U.S. District Court Judge Vaughn Walker ruled Wednesday that California’s ballot measure banning same-sex marriage violates the federal constitution’s guarantees to equal protection and due process of law. A few minutes after issuing the decision, Walker also issued a temporary stay of its impact and directed attorneys challenging the initiative to respond to request by August 6.
The 136-page decision, which has been much anticipated by both sides of the same-sex marriage debate, says supporters of Proposition 8 failed to establish any rational or legitimate reason for prohibiting same-sex couples from having marriage licenses.
Judge Walker, an appointee of Republican President George H.W. Bush, applied simple rational basis review in making his decision. He said that, “Even if California had an interest in preferring opposite-sex parents to same-sex parents …Proposition 8 is not rationally related to that interest, because Proposition 8 does not affect who can or should become a parent under California law.”
“This is a tour de force—a grand slam on every count,” said Shannon Minter, an attorney with the National Center for Lesbian Rights. “The court held that Prop 8 violates the fundamental right to marry and discriminates on the basis of both sex and sexual orientation in violation of the equal protection clause.”
“The court,” said Minter, “held that laws that discriminate based on sexual orientation must be subject to the highest level of constitutional review, but that Prop 8 would fail even the lowest test, because it is based solely on moral disapproval of gay people. The court made detailed findings of fact about all of the evidence presented and the credibility of the witnesses.
“This is without a doubt a game-changing ruling,” said Minter. “Today’s decision is the most comprehensive, detailed decision addressing the constitutional rights of same-sex couples to affirmative recognition and support ever to be issued by a federal court.”
The opinion represents the first major victory for legal challenges against state bans on same-sex marriage in federal court. Two other state-related cases in federal courts have been dismissed. Two federal cases challenging part of the federal Defense of Marriage Act (DOMA) won a critical district court victory last month in Boston and are expected to be appealed to the 1st Circuit U.S. Court of Appeals. All three of these cases are expected to eventually reach the U.S. Supreme Court and are on track to arrive at approximately the same time.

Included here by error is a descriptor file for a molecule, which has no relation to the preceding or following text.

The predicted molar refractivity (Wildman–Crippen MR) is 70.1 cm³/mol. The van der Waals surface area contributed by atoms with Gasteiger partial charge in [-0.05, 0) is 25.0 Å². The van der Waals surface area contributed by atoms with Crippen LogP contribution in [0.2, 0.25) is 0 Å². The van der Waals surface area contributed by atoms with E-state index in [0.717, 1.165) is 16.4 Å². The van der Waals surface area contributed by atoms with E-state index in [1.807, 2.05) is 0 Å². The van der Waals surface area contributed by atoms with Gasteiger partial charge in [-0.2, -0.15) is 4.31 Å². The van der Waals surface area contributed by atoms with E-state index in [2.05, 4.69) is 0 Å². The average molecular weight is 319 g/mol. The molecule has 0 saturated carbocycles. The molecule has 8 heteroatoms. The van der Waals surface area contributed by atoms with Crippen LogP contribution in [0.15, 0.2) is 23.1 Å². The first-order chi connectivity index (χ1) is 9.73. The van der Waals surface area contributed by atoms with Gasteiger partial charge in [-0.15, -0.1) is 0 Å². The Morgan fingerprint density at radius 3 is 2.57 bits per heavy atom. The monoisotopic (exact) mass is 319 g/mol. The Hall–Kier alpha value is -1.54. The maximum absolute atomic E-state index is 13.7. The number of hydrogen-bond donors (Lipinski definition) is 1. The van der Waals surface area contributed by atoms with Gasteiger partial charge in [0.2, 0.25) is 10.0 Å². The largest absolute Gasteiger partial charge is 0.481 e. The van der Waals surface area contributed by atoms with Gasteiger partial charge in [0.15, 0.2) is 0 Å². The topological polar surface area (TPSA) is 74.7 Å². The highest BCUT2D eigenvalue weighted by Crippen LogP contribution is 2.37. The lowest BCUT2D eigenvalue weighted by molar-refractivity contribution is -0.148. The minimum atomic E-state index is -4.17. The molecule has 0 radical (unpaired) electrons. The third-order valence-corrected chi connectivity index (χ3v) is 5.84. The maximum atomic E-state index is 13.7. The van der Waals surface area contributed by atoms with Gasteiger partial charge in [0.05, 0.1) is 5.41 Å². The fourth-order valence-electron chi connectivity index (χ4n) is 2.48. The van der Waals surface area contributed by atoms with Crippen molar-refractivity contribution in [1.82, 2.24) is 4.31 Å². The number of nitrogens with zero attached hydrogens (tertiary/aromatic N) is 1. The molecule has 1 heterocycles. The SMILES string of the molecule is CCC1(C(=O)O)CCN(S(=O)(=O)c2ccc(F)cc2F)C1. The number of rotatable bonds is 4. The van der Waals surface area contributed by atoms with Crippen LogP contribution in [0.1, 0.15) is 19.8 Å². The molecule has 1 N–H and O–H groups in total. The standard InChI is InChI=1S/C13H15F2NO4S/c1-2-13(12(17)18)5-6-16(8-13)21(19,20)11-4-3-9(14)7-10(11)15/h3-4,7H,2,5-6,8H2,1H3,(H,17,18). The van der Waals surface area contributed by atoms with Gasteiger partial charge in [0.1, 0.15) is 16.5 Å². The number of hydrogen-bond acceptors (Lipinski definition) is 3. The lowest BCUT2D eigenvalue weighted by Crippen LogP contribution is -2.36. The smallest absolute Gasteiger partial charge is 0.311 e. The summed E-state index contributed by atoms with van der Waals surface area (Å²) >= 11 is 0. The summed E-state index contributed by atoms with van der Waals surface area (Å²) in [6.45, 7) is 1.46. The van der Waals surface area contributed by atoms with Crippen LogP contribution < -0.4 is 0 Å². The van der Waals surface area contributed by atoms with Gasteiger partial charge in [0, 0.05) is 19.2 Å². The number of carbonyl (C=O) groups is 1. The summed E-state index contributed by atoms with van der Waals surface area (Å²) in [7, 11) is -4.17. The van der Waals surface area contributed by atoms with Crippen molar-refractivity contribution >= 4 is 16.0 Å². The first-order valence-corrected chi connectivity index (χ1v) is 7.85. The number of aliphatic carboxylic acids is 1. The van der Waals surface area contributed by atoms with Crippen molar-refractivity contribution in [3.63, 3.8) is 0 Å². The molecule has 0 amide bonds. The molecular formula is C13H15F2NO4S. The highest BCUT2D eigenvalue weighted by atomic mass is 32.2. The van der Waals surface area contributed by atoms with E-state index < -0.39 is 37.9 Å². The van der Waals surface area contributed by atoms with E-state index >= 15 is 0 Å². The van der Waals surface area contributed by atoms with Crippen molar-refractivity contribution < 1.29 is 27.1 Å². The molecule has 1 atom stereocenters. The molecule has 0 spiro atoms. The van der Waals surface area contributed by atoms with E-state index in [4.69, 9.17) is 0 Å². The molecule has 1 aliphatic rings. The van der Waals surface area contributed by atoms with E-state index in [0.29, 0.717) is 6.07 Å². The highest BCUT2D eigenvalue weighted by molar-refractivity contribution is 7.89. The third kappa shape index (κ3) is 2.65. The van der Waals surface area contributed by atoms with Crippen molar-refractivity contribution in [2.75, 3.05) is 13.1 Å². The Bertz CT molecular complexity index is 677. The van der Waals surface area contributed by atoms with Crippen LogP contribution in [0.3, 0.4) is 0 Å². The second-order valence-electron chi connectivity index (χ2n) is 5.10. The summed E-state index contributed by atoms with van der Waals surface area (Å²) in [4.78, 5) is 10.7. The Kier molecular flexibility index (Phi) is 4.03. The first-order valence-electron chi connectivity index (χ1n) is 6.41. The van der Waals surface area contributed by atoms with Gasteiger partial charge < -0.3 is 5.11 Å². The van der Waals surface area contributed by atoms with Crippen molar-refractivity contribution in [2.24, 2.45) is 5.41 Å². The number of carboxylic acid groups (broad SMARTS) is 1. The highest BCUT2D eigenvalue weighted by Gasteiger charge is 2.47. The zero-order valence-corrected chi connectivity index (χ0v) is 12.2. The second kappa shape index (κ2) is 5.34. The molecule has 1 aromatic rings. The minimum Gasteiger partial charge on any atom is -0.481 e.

Yes on 8 attorneys filed a motion with Judge Walker on Tuesday night, asking that, if the court rules against them, to issue a stay of the impact of his decision pending their expected appeal to the 9th Circuit U.S. Court of Appeals. Walker, thus far, has not responded to that request.
Meanwhile, pre-planned rallies to celebrate—or protest—Wednesday’s ruling are scheduled to take place in major cities across the country Wednesday evening. Rallies are planned in a number of major cities around the country following release of the decision—including New York (7 p.m. NYC Supreme Court), Boston (6 p.m. Copley Square), West Hollywood (6 p.m. West Hollywood Park), Dallas (6 p.m. at Legacy of Love Monument), Atlanta (7 p.m. 10th and Piedmont) and San Diego (6 p.m. LGBT Community Center).
Walker heard testimony for three weeks in January and closing arguments in June. The legal team challenging Proposition 8 was led by two of the country’s most prominent and respected attorneys—conservative Ted Olson and liberal David Boies. The challenge was organized and funded by the newly formed Americans Foundation for Equal Rights, headed by Democratic activist Chad Griffin.
Conservative attorney Ted Olson, who along with liberal attorney David Boies, led the challenge against Proposition 8, is holding a press conference in San Francisco now.